COLONIE — It appears there will be a primary this year for the 24th District on the Albany County Legislature.
Daniella Weiss, who has a long pedigree in local and state politics, is making her first foray into elected office by challenging Allison McLean Lane for the Democratic Party nomination and the right to represent a chunk of Colonie that includes portions of Watervliet and all of Menands.
Weiss, 32, is the daughter of Jerry Weiss, who is a lobbyist at the state Capital and was a top adviser for Gov. Andrew Cuomo. She did her undergrad work at Syracuse University and stayed on that campus to get her law degree. She recently moved back to the Capital District from New York City and has been working at the law firm of Barclay and Damon.
She said while around politics practically her entire life, this is her first run at public office.
“Throughout the course of my career and life in state and local government, I have seen how through public service you can improve the quality of life for others,” she said. “I knew this was something I would eventually do and it was a difficult decision to run in a primary. But, if you want to be an effective leader, you have to be dedicated. It should not be something you did because someone left.”
She worked for now Gov. Andrew Cuomo when he was the state attorney general so she knows the legislative process and also worked at the Assembly internship program where she learned the nuts and bolts of the legislative process. She also worked as an assistant corporation council for the
City of Albany.
In November, she moved from Albany to Loudonville and into District 14.
“North Colonie, Watervliet and Menands, I would open up communication with the entire district and I don’t think we are getting that now,” she said. “Taking on an incumbent is always an uphill battle and she will try and attack me by saying I don’t have ties to the community and that I just moved here. But the reality of it is my whole life has been in Albany.”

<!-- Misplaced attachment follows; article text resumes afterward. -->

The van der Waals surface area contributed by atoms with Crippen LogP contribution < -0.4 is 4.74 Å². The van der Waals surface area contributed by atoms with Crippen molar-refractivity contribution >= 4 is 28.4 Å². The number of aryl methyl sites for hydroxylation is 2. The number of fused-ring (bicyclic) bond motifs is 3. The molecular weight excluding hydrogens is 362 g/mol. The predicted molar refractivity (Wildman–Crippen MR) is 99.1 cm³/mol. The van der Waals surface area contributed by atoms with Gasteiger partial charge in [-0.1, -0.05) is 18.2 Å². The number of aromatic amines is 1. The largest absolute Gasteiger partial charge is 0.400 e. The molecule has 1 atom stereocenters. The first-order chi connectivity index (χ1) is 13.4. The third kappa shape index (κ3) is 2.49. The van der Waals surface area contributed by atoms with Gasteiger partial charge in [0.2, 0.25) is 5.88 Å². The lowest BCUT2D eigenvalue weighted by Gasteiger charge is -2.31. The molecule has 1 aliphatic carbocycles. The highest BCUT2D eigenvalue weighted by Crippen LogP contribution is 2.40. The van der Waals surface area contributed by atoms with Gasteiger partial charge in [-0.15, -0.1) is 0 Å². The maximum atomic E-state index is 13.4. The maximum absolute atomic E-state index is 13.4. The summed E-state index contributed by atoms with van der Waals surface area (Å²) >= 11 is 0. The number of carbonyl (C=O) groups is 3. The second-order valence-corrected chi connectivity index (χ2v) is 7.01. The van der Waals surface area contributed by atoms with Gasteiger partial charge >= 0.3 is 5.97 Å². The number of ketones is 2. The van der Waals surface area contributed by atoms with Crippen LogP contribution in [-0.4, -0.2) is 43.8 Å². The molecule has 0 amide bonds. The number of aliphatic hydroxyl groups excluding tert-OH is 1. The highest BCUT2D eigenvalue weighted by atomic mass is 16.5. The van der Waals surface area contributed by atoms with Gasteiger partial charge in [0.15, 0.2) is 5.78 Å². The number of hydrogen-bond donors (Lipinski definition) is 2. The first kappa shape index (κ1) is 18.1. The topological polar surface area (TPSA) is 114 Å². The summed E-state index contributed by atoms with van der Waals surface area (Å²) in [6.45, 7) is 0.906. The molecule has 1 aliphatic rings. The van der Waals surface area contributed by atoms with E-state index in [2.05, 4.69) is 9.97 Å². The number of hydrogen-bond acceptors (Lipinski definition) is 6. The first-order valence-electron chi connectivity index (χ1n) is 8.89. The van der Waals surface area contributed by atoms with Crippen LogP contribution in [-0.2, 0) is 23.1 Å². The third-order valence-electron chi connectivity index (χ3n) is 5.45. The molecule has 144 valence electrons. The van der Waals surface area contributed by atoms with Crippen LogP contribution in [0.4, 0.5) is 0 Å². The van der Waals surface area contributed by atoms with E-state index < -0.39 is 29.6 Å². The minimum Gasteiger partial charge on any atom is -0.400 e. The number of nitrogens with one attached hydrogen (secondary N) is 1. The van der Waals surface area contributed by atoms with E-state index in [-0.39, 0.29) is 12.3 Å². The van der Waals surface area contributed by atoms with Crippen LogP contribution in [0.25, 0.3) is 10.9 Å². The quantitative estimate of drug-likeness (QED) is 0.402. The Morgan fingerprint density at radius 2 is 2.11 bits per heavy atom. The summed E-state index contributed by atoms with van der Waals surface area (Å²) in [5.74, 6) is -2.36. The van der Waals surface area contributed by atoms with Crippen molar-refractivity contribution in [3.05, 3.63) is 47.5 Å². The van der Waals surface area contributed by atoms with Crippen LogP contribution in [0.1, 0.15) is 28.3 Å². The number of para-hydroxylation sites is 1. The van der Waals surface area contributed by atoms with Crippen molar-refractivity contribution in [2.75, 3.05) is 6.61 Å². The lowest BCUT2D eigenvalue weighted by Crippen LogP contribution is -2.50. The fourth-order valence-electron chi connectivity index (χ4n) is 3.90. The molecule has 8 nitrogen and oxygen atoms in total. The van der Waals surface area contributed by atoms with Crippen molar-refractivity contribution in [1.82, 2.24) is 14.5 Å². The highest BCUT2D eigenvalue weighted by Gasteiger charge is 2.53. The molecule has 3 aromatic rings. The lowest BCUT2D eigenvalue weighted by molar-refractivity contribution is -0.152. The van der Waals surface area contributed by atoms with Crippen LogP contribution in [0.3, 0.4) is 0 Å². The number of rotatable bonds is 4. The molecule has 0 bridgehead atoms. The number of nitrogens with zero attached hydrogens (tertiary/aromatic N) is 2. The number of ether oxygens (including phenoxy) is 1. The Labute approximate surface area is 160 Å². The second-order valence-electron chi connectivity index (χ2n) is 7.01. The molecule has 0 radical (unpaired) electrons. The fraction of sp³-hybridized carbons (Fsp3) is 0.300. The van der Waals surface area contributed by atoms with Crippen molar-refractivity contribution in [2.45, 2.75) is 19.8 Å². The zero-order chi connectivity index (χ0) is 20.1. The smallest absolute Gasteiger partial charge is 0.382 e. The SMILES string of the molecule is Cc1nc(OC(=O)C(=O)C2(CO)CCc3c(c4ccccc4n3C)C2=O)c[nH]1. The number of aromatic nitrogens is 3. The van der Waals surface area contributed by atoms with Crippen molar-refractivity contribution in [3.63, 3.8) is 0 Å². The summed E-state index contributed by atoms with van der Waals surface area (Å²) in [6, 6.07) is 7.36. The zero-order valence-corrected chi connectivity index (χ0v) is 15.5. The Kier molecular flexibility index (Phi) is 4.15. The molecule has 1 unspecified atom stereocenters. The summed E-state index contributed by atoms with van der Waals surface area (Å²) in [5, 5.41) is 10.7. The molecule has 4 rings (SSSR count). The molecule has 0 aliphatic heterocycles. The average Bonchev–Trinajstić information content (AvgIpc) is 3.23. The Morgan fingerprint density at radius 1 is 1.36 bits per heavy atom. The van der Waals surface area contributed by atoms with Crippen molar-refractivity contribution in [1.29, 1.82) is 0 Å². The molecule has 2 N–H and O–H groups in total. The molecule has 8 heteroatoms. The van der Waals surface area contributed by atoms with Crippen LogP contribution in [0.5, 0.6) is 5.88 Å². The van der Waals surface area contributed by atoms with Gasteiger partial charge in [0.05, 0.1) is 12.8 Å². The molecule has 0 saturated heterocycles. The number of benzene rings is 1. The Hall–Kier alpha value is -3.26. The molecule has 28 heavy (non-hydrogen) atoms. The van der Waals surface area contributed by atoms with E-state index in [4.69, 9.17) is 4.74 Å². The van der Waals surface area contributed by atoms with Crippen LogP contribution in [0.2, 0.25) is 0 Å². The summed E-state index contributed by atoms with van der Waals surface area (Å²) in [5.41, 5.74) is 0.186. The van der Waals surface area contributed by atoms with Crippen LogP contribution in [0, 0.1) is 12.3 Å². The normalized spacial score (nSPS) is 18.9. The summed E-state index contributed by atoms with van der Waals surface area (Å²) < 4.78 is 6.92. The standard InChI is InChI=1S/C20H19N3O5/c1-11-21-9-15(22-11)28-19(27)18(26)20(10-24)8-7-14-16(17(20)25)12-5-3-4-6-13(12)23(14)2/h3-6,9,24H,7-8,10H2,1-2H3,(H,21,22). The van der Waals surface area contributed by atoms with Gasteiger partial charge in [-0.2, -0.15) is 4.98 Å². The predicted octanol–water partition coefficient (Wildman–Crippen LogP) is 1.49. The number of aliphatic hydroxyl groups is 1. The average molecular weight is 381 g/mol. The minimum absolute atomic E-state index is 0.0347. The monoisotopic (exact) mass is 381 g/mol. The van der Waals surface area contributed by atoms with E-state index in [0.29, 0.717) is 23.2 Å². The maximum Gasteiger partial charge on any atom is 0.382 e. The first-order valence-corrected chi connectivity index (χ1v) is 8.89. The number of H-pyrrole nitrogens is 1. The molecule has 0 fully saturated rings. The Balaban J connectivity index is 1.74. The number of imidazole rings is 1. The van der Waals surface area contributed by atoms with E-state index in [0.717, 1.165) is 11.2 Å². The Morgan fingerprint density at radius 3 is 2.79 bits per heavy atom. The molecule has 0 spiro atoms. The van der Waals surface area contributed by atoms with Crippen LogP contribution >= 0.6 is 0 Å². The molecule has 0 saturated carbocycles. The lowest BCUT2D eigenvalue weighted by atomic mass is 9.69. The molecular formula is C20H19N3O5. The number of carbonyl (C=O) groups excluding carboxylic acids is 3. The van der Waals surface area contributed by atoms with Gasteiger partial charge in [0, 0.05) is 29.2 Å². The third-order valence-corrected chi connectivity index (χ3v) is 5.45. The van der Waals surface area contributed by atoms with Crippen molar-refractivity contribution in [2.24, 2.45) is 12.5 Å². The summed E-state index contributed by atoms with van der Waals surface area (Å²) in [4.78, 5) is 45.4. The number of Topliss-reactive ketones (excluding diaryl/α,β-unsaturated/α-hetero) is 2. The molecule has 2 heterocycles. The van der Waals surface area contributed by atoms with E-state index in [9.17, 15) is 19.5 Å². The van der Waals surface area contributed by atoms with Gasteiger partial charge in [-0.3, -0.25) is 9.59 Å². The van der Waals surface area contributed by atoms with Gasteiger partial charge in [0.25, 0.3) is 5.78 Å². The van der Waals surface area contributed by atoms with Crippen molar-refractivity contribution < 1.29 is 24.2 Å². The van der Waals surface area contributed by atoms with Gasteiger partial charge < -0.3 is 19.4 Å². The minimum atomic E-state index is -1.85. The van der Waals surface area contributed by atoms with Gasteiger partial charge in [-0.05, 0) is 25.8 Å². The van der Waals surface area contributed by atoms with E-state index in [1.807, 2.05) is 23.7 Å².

McLean Lane won a special election to the Legislature in 2013 and then a full, four-year term in 2015. She made a run at incumbent Town Clerk Elizabeth Del Torto in 2007, and then another for the position against now Clerk Julie Gansle in 2017 after Del Torto opted to retire.
McLean Lane, who lives in Menands with her husband and two children, was a confidential aid to Colonie Town Supervisor Paula Mahan and now works for Assemblyman Phil Steck. She took exception to Weiss’ brief tenure in the district — a district where she grew up — but said she welcomes a primary, albeit one that she said has dubious origins.
“It’s always good to have a little competition. It keeps you on your toes,” McLean Lane said. “However it is not a homegrown primary. At the head of it is a legislator from the City of Albany who is upset I voted for change and he got someone to run a primary against me. It’s hard to win an election when you have never lived here or voted in the district and hopefully the residents will see that.”
She said Legislator Frank Commisso Sr., who reigned from majority leader before he was ousted, is behind her primary and is pushing primaries against other Democrats who voted for Andrew Joyce to chair the legislative body.
“We are supposed to be administering services to some of the most vulnerable populations in Albany County,” she said. “This includes seniors and the homeless and people in domestic violence situations. We should not be all consumed in the leadership makeup of our body. That does not help us get things done.”
She said during her entire tenure the Legislature stayed within the property tax cap and one of her main objectives for her district is still in the works: to get a grocery store in Menands.
McLean Lane has the Working Families Party endorsement. Petitions are due by April 4 and the primary is on June 25.
Each of Albany County’s 39 legislators make about $23,000 a year and serve a four-year term.